It’s one of those posts filled with a variety of goodness — or badness depending on how you look at it. Maybe not filled, maybe only partially filled. And maybe not a lot of variety but only some. And — oh heck, you’ll see.
Under the heading of blame it on postmodernists, the internet and book bloggers, comes an essay at the Chronicle of Higher Education What We Lose if We Lose the Canon. Yes, apparently the cannons are still firing on the canon war. There is still a canon to lose according to Arthur Krystal who worries that without it our poets and novelists will have no one to test themselves against, no one to supplant, no inspiration to work out new “aesthetic or philosophical precepts.” And somehow the “dismantling of hierarchies is tantamount to an erasure of history.” I’m not quite sure how that is the case since I’m pretty sure history of any kind isn’t bound exclusively to hierarchies unless of course you mean the history of literature as written by white western men.
Everything was hunky-dory until the postmodernists committed murder:
A few decades ago the modernists themselves became precursors when a loose confederation of critics and philosophers decided that modernism consisted of work that was too oblique and too self-consciously “high art” while remaining at the same time innocent of its own socio-semiotic implications. But what made the postmodern charter different was its willingness to discard the very idea of standards. Starting from the premise that aesthetics were just another social construct rather than a product of universal principles, postmodernist thinkers succeeded in toppling hierarchies and nullifying the literary canon. Indeed, they were so good at unearthing the socioeconomic considerations behind canon formation that even unapologetic highbrows had to wonder if they hadn’t been bamboozled by Arnoldian acolytes and eloquent ideologues.
That heretofore inviolable ideal of art, as expostulated by Walter Pater and John Ruskin, by T.S. Eliot and Lionel Trilling, by the New Criticism, was shunted aside.
I dunno, I’m not an expert in postmodernist theory, but I suspect that it wasn’t standards that were tossed overboard, but the values behind those standards that were brought into question and revealed to be constructed of the subjective opinions of a few rather than the universal objective truths everyone was pretending they were.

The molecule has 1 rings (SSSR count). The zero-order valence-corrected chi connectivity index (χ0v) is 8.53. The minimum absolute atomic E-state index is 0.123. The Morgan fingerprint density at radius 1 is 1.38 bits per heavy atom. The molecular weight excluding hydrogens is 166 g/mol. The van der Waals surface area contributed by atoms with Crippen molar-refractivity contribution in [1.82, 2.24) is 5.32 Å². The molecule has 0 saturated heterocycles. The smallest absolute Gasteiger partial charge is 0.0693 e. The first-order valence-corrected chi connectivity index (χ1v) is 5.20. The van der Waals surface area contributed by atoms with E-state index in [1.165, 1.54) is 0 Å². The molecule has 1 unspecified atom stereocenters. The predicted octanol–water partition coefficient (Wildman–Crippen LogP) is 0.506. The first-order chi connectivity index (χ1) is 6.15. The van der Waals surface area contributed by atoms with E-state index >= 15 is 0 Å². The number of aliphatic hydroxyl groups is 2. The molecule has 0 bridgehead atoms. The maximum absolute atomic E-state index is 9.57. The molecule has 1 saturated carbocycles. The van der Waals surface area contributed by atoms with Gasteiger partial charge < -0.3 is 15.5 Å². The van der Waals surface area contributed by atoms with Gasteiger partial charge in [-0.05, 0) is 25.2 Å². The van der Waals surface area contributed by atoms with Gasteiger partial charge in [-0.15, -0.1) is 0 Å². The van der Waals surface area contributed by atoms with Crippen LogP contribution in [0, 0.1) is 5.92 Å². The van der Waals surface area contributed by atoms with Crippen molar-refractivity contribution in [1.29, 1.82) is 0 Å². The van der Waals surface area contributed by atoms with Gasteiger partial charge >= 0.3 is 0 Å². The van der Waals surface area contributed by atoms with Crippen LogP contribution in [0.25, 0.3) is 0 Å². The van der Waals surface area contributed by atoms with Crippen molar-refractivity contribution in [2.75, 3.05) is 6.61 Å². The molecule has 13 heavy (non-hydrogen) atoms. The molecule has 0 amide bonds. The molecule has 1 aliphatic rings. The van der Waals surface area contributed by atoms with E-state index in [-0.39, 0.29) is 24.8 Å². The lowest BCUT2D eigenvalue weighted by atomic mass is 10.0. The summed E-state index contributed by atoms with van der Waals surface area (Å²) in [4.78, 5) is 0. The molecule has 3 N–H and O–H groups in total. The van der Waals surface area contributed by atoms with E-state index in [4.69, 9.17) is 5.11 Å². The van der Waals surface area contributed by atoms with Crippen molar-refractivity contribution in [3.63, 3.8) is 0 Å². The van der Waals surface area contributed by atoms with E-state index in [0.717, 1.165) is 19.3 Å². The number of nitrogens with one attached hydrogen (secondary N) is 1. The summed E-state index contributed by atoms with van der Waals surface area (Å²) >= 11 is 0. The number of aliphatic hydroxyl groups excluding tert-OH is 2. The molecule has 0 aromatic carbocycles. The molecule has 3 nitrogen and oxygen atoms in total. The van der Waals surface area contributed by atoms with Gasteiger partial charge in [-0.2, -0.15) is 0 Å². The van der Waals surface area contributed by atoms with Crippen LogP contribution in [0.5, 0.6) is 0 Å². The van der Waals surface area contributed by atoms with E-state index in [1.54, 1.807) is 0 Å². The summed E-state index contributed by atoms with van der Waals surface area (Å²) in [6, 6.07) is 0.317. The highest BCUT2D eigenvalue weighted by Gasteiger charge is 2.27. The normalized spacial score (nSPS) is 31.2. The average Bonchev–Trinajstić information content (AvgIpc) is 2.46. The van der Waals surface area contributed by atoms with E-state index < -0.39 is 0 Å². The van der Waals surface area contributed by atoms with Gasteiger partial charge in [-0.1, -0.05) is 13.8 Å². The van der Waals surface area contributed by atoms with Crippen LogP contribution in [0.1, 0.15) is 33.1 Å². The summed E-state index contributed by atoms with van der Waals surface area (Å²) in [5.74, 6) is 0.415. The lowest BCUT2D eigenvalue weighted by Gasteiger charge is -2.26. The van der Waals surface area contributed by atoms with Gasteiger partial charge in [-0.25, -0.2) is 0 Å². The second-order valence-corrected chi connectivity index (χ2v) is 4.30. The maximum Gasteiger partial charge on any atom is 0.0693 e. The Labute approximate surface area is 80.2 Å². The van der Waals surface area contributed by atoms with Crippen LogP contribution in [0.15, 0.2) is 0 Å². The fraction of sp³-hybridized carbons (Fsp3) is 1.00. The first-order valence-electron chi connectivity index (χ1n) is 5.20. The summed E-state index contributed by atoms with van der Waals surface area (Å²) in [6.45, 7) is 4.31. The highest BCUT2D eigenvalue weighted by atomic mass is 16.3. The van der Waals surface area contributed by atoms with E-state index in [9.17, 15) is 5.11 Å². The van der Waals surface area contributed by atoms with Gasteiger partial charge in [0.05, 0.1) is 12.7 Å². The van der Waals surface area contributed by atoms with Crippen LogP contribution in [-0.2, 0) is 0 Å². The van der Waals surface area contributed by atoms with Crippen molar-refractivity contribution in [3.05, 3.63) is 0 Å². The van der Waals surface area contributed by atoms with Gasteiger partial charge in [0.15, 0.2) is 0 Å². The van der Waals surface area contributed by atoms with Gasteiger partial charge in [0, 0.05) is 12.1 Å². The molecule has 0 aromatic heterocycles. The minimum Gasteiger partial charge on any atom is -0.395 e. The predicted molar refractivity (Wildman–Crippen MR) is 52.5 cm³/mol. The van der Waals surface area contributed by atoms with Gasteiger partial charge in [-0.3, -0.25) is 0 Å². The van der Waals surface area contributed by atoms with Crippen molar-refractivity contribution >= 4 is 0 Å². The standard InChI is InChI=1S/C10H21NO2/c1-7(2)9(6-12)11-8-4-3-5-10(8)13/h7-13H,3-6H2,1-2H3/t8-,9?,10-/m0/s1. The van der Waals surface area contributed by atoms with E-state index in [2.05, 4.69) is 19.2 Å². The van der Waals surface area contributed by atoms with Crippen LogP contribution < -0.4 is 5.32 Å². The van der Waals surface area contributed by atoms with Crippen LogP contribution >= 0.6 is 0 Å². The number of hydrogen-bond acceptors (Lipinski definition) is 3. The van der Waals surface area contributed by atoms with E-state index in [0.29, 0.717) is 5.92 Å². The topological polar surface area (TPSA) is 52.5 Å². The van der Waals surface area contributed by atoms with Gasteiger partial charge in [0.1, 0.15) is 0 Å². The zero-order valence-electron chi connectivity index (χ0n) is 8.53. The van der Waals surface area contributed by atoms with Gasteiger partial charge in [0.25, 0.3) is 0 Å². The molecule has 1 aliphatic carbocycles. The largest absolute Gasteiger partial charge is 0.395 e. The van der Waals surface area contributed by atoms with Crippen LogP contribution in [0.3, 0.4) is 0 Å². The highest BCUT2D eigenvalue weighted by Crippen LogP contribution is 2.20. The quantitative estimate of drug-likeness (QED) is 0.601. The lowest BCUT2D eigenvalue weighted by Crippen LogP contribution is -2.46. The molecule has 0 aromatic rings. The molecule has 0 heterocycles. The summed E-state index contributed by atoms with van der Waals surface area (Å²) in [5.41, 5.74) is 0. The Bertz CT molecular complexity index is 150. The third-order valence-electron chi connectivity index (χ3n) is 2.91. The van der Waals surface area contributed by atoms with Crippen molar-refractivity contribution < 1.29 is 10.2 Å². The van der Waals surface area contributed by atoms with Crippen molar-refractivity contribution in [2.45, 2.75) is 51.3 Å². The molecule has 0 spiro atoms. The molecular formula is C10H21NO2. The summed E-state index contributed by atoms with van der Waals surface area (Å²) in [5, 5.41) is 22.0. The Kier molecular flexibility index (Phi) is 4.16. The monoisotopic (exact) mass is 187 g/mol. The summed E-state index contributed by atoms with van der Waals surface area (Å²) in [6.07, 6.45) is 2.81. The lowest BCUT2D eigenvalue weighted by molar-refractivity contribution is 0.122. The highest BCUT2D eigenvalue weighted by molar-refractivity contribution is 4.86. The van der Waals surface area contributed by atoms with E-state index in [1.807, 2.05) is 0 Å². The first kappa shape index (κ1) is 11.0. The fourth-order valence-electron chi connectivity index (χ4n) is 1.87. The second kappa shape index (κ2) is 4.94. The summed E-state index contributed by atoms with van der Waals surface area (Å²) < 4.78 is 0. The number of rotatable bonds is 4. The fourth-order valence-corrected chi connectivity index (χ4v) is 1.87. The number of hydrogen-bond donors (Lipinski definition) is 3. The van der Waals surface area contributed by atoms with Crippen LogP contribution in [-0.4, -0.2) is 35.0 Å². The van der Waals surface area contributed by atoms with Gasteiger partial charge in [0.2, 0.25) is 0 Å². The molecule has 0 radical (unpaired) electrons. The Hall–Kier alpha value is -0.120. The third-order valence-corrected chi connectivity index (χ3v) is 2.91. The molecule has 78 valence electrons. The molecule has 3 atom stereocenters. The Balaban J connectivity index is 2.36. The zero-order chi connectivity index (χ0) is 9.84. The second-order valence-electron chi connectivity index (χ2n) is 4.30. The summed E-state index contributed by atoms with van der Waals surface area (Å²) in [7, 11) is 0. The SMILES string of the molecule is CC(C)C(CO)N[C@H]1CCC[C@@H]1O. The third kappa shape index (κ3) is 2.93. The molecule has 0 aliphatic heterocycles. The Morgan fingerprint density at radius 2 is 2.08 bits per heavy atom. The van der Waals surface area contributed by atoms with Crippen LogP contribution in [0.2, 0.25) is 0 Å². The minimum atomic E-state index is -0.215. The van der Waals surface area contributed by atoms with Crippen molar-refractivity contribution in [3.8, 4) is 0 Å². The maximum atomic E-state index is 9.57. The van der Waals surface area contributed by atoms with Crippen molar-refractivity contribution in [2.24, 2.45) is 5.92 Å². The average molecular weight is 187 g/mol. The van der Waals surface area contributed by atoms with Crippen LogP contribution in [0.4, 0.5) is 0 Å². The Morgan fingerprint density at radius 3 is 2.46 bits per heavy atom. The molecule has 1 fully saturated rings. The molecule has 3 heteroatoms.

Then — horrors! — without the canon and aesthetic standards “every reader could become a person with unimpeachable taste” as if that’s why people read in the first place. Ok, some people read certain books to prove they have good taste, but I’m pretty sure most people who love reading don’t give a fig about taste. Into this wild devil’s brew add the internet and blogs and Amazon book reviews and suddenly “every autodidact with a bad teacher [is able] to address the world.” General readers have the audacity to express their personal opinions on how they thought Fifty Shades of Grey was the best thing since sliced bread. This causes the world to tilt, the poles to flip-flop, fire to rain down from the sky because literature has become “what anyone wants it to be.”
It’s okay to read authors like P.G. Wodehouse and Raymond Chandler for a little light fun now and then, to call them Literature with a capital “L” just won’t do. And for books like George R.R. Martin’s to even be mentioned in a classroom let alone seriously discussed just reveals how low we have sunk.
As Krystal says, “Some books simply reflect a deeper understanding of the world, of history, of human relationships” than other books. To that I say yes, yes they do. And those books will continue being read even without there being a canon to shove them down a reader’s throat. If he spent any time reading book blogs at all he would know that book bloggers are really into the classics. Our definition of a classic is broader and more inclusive than his, I’m sure, but he will still find plenty of readers eagerly reading Austen, Dickens, Tolstoy, Hugo and a boatful of other superstars. That we dare read them for pleasure and share our opinion, isn’t that what readers are supposed to do?
With so many things we could be doing besides reading, it seems to me that those who are still so tied to there being a canon created by mysterious and unknown literary gatekeepers are doing literature a huge disservice. No, George R.R. Martin is not James Joyce but I can see how there is value in teaching Game of Thrones in a literature class on the genre of fantasy. I can see there is value in teaching a class on the fantasy genre. Genre is an important part of literature and literary history. If you want to talk about erasing history, let’s have a conversation about how hierarchy and the canon of dead white men erased quite a lot of literary history that we are still in the process of rediscovering.
Well okay, sorry about the soapbox rant there. Here are a couple of things to lighten the mood:
- The American Scholar has a list of Ten Neglected Classics (via A Different Stripe). Angela Carter and Elizabeth Gaskell made the list as did several books I have never heard of before. What fun! Take that literary canon!
- For something a little silly, at The Toast, How to Tell If You are in a Henry James Novel. I laughed out loud several times while reading the list but I think my two favorites are the first one, “You’ve done something in a piazza that renders you unfit for polite company,” and number 21, “You may be someone else who the narrator is referring to and you may also be yourself; it is impossible to say at this junture just who ‘you’ are.” Though number 18 is pretty awesome too: “If only someone would die, you’d get everything you’ve ever wanted.” Heh, if only.
That’s enough fun for one blog post, I don’t want to over do it.